Ronald Acuna has played only 115 games in the big leagues. Now the Braves will pay him $100 million over the next eight years. Acuna, 21, was voted National League Rookie of the Year in 2018, but baseball annals are full of hotshots who turned out to be nothing special over the long haul.
“Basically, we set a new bar for a player with less than one year,” Braves general manager Alex Anthopoulos said.
Acuna’s deal is the richest ever for a big leaguer with so little experience. It tops the six-year, $43 million extension the White Sox gave Eloy Jimenez last month before he even debuted in the majors. Acuna’s deal is riskier in terms of years and dollars, but it’s the right kind of risk for the Braves.
They are paying for the player they think he will become. The risk is that he falls short, or even declines. The potential reward is having a superstar under contract on a team-friendly deal through 2026, with the Braves holding two option years for $17 million each after that.
Acuna was billed as the real deal as a prospect, was sensational as a rookie and is brimming with the potential to be much more. Anthopoulos called Acuna “the best young player I’ve seen” but said he waited to start contract negotiations until after the player reported for camp.
“I was curious to see what his attitude and demeanor would be in spring training,” Anthopoulos said. “He was the exact same guy, which was really telling.”
Acuna hasn’t been the same player early this season. He’s looked even better. It was hard to find much fault with Acuna’s hitting as a rookie, and his plate discipline looks improved now. His defense is so-so, but he’s such a fine hitter it hardly matters.
Acuna probably is worth $12.5 million per year even if he gets no better. The low end of Acuna’s projections would be a bargain for the Braves. Still, even the best young major leaguers usually must wait a few years for their big payday.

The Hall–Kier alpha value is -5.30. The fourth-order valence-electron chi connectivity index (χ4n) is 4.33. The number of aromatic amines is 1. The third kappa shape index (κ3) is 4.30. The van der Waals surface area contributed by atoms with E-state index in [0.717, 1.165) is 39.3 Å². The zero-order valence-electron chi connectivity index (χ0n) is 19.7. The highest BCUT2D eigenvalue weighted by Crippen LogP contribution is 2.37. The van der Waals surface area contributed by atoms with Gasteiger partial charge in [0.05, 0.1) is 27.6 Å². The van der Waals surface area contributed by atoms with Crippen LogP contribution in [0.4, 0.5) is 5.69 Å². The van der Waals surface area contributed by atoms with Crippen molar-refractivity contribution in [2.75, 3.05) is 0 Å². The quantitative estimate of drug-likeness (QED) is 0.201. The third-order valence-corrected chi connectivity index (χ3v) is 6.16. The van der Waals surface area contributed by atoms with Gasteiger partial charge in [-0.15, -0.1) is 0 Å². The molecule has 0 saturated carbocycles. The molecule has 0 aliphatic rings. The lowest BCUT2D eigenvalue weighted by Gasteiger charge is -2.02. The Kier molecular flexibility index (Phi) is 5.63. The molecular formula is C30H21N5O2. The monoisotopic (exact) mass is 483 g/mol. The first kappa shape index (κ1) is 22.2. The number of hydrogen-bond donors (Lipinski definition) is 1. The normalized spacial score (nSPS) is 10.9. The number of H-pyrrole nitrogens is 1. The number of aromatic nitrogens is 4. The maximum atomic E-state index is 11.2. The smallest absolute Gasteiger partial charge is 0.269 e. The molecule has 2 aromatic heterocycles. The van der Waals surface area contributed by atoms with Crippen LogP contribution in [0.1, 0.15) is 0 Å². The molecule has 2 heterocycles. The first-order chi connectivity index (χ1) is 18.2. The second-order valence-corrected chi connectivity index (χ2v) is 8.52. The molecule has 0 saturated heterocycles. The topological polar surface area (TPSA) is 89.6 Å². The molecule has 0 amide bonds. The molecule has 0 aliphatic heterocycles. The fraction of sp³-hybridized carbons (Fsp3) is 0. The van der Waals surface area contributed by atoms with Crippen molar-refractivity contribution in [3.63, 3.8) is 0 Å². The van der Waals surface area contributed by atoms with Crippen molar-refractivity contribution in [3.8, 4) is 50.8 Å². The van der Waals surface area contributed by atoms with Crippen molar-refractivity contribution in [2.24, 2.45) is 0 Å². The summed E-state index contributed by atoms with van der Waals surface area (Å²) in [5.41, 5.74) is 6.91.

The Braves were willing to give Acuna the $100 million extension now because his potential is off the charts. The Braves have made a similar move before. In 2014, the previous front office signed Freddie Freeman to an eight-year extension for $135 million.
Freeman was 24 years old then and had just completed his first All-Star season following two good seasons. That deal has turned out great for the Braves because Freeman has been one of the better hitters in baseball. Acuna nearly matched Freeman’s production in 2018. He was the best hitter on the team after the All-Star break.
Acuna isn’t on Freeman’s level because the latter has proved himself as a star player over many years. Maybe Acuna won’t do that, but there’s a good chance Acuna will be a good ballplayer with an annual salary about 25 percent less than Freeman. If that happens, the Braves can keep Acuna for two more years at a bargain price.
Acuna increased his value significantly with his ROY season. A bigger future payday might have been possible if he’d waited but, from the outside, it’s easy to see why Acuna took this deal now (aside from, you know, the $100 million guaranteed in salary).
Under his old contract, Acuna wouldn’t have been eligible for salary arbitration until 2021 with earnings well below-market until then. Acuna could expect a raise in arbitration but, even assuming he was still producing then like he is now, it still wouldn’t come close to his true value.
Before the extension, Acuna’s free agency would have to wait until 2024, when he would be just 26 years old. Bryce Harper, 26, just signed a record $330 million free-agent contract with the Phillies. That came soon after Manny Machado, 26, signed a $300 million free-agent contract with the Padres.
It’s possible that Acuna could stay on his current trajectory and earn a similar contract once he hit the market. That’s a high bar, though. It’s conceivable that if Acuna turned down this deal, he would end up making less than $100 million in the end.
With the extension, Acuna still can become a free agent when he’s no older than 30.
“I have no regrets,” Acuna said via an interpreter. “No one can see into future. No one knows what will happen tomorrow.”
Acuna signed with the Braves for $100,000 as a 16-year-old in his native Venezuela. If Acuna ends up being worth more than this contract, he’ll still be well-compensated. Now he has more security.
I’m glad for Acuna that he got a big payday early in his career, in a system that disincentivises is. The Braves used a strategy common among MLB teams when they assigned Acuna to the minors at the beginning of 2018 so they could delay his free agency by a year. Now they’ve paid big money to delay it by two more years.
The decision is not without risk, but it’s a great deal for the Braves.
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